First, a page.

It is to be noted that the Republic of Ireland took action to protect their sea bass stocks long before this and essentially prohibited fishing in their national waters except under very stringent regulations, thus displaying the resolve that the UK and French governments proved incapable of delivering.

The CFP regulations were welcome but of course too late. The stock had already collapsed and the overall stock was being fished beyond its safe biological limit (i.e. threatening its ability to reproduce and thus commercial extinction). Strict quotas were established (fishing should have actually been forbidden, as the Republic of Ireland had done, until the stock had fully recovered to its former level of abundance and was once again displaying an age and size profile indicative of a healthy stock — a legal requirement of the EU ‘s Marine Strategy Framework Directive which is persistently ignored by all EU authorities).

As a result, fishing of the heavily depleted wild sea bass population (note: there is a large fish farming industry based on sea bass, masking the true source from the consumers’ perspective) and the present alleged assault on dolphins by sea bass trawlers — who else would have done this? – is a product of the present appalling history of the management of the wild stock.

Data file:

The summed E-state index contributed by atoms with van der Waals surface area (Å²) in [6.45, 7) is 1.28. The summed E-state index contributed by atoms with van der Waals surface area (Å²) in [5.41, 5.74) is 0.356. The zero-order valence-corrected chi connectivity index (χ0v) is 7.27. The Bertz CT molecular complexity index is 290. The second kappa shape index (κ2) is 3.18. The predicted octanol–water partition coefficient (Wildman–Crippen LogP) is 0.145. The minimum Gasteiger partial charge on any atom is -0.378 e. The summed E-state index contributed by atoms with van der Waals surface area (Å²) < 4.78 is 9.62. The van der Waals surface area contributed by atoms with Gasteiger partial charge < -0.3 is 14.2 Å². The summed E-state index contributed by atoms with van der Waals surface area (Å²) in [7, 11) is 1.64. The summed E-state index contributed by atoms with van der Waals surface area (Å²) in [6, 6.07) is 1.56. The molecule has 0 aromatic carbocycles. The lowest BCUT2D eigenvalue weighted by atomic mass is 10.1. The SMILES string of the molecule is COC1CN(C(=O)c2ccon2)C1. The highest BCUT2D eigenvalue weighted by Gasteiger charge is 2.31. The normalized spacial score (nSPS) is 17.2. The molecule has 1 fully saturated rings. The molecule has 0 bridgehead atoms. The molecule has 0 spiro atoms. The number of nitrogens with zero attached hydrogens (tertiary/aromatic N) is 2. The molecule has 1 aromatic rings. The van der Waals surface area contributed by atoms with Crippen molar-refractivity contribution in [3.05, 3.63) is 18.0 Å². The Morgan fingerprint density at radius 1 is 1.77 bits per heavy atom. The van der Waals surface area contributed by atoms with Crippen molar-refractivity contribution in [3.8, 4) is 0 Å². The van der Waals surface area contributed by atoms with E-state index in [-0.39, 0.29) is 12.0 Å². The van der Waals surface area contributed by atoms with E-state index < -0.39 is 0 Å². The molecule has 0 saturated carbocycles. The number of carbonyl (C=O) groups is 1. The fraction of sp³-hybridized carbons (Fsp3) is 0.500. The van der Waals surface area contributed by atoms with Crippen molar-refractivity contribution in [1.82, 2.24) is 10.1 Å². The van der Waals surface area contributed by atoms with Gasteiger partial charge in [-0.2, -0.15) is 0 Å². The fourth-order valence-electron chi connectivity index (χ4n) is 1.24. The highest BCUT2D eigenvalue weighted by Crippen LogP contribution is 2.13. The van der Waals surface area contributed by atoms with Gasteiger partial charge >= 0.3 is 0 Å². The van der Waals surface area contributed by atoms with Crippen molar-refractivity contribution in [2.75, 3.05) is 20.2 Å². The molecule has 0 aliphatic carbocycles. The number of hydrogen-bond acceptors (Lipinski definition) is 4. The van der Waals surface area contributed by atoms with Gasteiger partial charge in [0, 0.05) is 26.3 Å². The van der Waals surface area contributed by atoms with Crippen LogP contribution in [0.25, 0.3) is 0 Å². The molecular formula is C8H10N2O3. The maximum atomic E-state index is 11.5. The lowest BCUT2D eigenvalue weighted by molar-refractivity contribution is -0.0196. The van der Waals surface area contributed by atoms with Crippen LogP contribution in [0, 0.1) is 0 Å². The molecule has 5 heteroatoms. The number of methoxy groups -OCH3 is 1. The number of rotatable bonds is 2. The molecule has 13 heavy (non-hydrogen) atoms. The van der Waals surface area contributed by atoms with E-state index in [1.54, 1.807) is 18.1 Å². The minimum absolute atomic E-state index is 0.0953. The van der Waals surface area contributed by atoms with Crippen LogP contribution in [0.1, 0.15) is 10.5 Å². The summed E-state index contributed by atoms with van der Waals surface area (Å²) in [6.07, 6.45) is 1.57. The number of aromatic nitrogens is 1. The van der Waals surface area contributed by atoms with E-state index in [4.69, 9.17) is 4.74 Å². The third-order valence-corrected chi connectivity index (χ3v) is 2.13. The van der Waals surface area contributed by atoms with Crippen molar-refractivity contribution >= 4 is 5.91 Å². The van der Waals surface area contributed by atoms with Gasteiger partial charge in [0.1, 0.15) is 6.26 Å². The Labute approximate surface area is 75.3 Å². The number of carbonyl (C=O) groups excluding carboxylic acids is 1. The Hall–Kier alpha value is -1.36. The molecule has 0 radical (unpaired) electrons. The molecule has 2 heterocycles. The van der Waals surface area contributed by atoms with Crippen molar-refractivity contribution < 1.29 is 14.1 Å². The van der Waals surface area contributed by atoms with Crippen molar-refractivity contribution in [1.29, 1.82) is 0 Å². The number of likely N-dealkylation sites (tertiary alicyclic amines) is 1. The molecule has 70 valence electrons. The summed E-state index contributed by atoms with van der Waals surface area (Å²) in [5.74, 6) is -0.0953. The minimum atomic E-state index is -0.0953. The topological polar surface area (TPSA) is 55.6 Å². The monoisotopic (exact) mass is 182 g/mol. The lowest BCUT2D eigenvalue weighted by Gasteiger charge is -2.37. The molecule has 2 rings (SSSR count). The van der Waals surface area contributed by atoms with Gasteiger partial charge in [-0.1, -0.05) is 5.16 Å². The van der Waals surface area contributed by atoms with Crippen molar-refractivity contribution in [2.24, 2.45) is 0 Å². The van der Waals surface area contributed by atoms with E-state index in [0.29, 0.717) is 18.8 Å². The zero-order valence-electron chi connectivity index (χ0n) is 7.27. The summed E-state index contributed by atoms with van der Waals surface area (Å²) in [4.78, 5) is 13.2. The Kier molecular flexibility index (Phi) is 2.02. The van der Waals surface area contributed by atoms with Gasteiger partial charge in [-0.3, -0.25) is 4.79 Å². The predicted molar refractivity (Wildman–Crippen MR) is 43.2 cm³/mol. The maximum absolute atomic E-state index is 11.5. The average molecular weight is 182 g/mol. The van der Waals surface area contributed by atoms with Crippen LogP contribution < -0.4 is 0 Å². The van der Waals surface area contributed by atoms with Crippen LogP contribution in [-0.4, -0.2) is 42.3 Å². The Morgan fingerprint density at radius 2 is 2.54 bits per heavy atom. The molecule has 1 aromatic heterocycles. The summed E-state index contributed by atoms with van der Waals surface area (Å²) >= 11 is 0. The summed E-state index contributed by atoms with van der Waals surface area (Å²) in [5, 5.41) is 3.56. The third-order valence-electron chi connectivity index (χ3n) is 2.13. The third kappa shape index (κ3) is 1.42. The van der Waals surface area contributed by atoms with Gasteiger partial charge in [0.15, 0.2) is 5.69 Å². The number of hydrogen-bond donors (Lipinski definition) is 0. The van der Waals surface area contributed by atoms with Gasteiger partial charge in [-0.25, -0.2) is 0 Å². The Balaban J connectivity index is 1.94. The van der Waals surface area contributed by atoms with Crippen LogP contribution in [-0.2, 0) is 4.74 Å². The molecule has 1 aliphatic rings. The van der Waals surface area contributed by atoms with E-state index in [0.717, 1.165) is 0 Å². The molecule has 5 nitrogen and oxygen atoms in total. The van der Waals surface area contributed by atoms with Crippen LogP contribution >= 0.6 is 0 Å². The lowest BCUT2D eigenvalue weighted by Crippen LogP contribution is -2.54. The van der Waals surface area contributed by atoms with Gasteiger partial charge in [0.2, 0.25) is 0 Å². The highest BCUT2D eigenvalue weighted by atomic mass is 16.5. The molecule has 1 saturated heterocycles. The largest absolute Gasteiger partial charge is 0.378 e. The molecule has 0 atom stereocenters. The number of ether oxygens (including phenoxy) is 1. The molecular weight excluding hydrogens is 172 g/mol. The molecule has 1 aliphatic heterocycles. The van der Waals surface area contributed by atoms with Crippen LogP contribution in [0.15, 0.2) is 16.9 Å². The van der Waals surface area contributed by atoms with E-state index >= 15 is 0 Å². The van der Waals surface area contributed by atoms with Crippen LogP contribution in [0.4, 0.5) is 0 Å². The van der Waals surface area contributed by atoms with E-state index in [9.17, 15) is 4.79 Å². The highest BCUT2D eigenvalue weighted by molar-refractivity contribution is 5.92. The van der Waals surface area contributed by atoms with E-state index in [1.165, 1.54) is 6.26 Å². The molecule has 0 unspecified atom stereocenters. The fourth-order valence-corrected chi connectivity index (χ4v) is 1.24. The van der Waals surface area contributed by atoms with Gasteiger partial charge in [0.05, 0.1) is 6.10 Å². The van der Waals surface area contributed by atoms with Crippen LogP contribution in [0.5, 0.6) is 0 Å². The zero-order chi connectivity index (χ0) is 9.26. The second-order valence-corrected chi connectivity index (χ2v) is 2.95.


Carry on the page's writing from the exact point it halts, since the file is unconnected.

Yet, it is worse than this. The assault of dolphins is a crime. Who is investigating and prosecuting this crime? Are the alleged culprits, the fishermen, being arrested and bought to book in a court which examines the evidence? Is government, in France and the EU, meeting its responsibilities in this regard?

Under the CFP 2014 reform all vessels are now meant to be carrying on board CCTV cameras and the activity of the vessel constantly monitored for compliance. Have the cameras been installed? If they have not, why not? If they have, are the French and EU governments examining them with a view to prosecution?

If the French and EU governments are not doing this, why is the UK government (who has a common interest in protecting marine biodiversity and fish stocks in EU waters) not taking action to prosecute the French and EU governments?

One suspects that none of these legal actions or investigations are being taken and that crime is being allowed to occur without hindrance. Thus proving, once again, that the seas are a wholly lawless place, even within the limits under national jurisdiction.

This is a disgrace and not just with respect to all the aforementioned parties. It is also a disgrace for the environmental movement, and particularly those with million £ annual budgets, who are sitting on their backsides and doing nothing. They are almost as culpable as the criminal themselves, knowing the crime is being committed but doing nothing. Are they not complicit too?

Marinet has long protested against this state of affairs to the point where the ngo movement will no longer talk to us. However we will not be silent. This is a crime and the time for action is now and by you.